Read all about it
Now is the time to read up on your business. Search the net for relevant information; approach libraries and other organisations to see if they have helpful literature. Publications such as Daltons Weekly have listings of businesses for sale. Trade associations can also be a good place to start for getting information about your chosen business. If they can't help you then they should be able to point you in the direction.
The Business Plan
The next stage in setting out your groundwork is drafting your business plan. It sounds rather daunting but it needn't be. Basically the business plan is there to help you and the bank decide on the best course of action in proceeding with your purchase. Having your strategy down on paper will be of tremendous help for you as well because it's a template you can work from.
You need to put down your aims and address areas such as marketing and competition. You should address potential problems. You should have targets, but they should be flexible. In the majority of cases you will have approached the bank for a loan. They need to see that you have put enough thought into your business for them to be able to trust you with their funds.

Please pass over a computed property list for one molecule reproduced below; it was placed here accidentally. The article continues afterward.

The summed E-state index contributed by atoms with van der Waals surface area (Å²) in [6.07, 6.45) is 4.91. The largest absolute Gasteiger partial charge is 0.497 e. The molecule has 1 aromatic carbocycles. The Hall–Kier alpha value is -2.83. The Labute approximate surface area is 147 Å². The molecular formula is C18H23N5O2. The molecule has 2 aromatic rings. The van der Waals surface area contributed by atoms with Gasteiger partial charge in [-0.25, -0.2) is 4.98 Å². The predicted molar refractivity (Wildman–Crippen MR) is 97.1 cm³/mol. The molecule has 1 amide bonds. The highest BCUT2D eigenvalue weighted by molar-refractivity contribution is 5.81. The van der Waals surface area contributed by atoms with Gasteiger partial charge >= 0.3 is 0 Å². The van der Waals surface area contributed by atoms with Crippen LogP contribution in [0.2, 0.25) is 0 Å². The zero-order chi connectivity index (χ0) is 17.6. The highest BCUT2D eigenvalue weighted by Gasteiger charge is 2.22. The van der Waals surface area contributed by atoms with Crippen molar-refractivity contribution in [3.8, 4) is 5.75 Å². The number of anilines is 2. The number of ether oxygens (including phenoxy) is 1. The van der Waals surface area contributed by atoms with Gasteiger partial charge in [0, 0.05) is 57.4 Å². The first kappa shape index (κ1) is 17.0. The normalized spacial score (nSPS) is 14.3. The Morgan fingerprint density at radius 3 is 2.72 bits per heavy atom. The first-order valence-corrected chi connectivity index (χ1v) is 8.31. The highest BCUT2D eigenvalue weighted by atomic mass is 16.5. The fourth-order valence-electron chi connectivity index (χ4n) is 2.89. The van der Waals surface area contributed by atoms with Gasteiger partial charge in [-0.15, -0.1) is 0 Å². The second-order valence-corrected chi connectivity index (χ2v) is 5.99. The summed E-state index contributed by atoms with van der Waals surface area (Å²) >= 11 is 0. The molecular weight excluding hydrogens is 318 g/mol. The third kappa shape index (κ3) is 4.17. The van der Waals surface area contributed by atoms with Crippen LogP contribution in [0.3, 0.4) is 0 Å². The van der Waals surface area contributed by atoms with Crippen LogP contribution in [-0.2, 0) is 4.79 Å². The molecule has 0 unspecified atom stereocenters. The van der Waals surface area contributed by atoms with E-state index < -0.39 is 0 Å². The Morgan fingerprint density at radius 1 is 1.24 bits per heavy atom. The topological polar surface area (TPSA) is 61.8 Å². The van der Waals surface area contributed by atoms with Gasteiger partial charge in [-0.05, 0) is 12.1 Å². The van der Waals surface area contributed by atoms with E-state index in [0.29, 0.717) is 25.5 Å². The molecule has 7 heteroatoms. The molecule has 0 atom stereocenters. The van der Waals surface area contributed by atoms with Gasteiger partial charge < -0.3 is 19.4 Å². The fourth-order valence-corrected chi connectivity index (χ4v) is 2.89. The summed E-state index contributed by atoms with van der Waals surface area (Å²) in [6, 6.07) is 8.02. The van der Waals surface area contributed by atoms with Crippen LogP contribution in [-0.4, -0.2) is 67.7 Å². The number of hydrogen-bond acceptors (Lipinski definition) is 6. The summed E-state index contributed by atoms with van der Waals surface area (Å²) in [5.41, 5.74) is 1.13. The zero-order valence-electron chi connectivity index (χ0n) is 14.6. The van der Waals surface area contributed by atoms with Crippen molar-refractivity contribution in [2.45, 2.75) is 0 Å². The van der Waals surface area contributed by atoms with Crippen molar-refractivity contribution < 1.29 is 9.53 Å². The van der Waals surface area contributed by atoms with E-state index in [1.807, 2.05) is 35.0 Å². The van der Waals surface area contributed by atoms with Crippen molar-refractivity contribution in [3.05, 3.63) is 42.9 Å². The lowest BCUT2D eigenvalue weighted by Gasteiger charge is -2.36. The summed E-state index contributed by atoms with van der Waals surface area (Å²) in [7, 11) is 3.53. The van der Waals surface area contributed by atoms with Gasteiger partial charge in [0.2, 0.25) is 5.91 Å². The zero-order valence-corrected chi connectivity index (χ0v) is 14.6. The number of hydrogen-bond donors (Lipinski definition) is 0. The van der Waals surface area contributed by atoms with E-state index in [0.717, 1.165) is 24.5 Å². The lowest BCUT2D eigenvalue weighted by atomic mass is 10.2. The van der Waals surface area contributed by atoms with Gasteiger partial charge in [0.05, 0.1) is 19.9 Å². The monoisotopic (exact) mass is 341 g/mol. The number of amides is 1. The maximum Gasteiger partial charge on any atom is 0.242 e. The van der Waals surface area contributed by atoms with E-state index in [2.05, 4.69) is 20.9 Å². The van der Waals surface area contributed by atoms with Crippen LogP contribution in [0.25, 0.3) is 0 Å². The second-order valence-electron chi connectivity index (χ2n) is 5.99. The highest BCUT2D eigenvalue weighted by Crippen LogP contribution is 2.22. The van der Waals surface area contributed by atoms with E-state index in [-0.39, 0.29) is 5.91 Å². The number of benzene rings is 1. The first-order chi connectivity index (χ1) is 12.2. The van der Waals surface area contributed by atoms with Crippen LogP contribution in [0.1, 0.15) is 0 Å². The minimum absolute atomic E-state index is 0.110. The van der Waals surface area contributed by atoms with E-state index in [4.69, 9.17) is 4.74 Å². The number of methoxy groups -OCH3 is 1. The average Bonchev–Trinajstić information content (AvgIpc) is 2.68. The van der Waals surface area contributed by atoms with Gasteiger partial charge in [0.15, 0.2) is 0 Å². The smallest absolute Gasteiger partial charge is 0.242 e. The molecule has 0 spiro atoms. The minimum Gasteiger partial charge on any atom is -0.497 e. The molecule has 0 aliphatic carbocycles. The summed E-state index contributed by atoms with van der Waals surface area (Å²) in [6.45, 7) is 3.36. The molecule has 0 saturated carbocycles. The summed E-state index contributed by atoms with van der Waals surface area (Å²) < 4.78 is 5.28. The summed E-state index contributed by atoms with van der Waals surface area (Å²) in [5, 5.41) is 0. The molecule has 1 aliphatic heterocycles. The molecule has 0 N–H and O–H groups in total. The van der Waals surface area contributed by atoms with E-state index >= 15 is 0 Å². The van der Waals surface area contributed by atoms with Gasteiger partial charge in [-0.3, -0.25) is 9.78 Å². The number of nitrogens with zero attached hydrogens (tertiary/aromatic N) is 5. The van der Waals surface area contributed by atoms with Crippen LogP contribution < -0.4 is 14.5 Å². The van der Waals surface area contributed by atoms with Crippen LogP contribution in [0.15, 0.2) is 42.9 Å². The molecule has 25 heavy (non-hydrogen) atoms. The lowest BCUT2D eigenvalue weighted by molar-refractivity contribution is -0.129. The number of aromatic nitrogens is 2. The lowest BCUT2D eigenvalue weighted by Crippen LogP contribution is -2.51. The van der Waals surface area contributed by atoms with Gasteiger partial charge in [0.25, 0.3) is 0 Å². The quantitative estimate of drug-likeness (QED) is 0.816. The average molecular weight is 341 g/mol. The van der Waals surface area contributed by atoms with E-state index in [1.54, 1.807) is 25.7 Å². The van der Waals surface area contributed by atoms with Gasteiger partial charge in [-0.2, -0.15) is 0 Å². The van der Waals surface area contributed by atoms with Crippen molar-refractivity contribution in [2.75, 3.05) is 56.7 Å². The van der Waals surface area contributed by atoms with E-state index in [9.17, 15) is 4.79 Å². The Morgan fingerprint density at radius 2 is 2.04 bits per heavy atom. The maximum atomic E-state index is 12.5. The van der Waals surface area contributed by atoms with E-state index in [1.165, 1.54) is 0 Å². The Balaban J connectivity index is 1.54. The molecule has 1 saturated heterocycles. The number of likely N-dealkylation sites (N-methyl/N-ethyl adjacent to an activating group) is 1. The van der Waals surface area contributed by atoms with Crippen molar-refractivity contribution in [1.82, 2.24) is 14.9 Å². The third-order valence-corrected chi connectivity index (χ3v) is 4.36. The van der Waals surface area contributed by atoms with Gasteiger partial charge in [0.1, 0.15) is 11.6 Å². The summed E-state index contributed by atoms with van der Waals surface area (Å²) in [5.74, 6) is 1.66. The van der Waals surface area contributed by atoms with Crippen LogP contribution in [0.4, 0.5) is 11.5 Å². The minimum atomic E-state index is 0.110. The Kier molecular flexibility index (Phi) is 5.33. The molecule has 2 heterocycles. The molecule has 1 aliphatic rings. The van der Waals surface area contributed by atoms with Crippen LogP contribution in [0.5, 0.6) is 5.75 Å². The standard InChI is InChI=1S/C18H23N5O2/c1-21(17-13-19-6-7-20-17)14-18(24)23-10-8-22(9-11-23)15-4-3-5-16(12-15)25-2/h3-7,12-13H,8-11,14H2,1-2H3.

As well as providing your bank manager with a business plan, you need to be able to demonstrate that you are of good character with a good credit history. And you'll need to make clear how you intend to repay the loan.
It's important to stress that this is your business plan, and your chance to take the business in a new direction. You don't have to pick up where the previous owner left off. For the full story, check out our guide to business plans.
When you're buying a business, your relationship with your agent is pretty important. Just as an estate agent is an expert in the selling of property, a business agent will know the ins and outs of buying a business. With such a wide variety of businesses to choose from, agents tend to specialise. Therefore, if you want to buy a post office you'll be able to find a specialist in that area.
If in doubt, you need to ask. There is no such thing as a stupid question.
In fact, there are some questions it would be stupid not to ask:
What is the turnover of the business at the moment?
If it's not healthy, why not?
Why are the current owners selling the business? etc.
You need to know the history of the business and all the nuts and bolts. If there's something you're not happy with trust your instincts. It might be nice to be the one to turn around a failing business but it is hard work.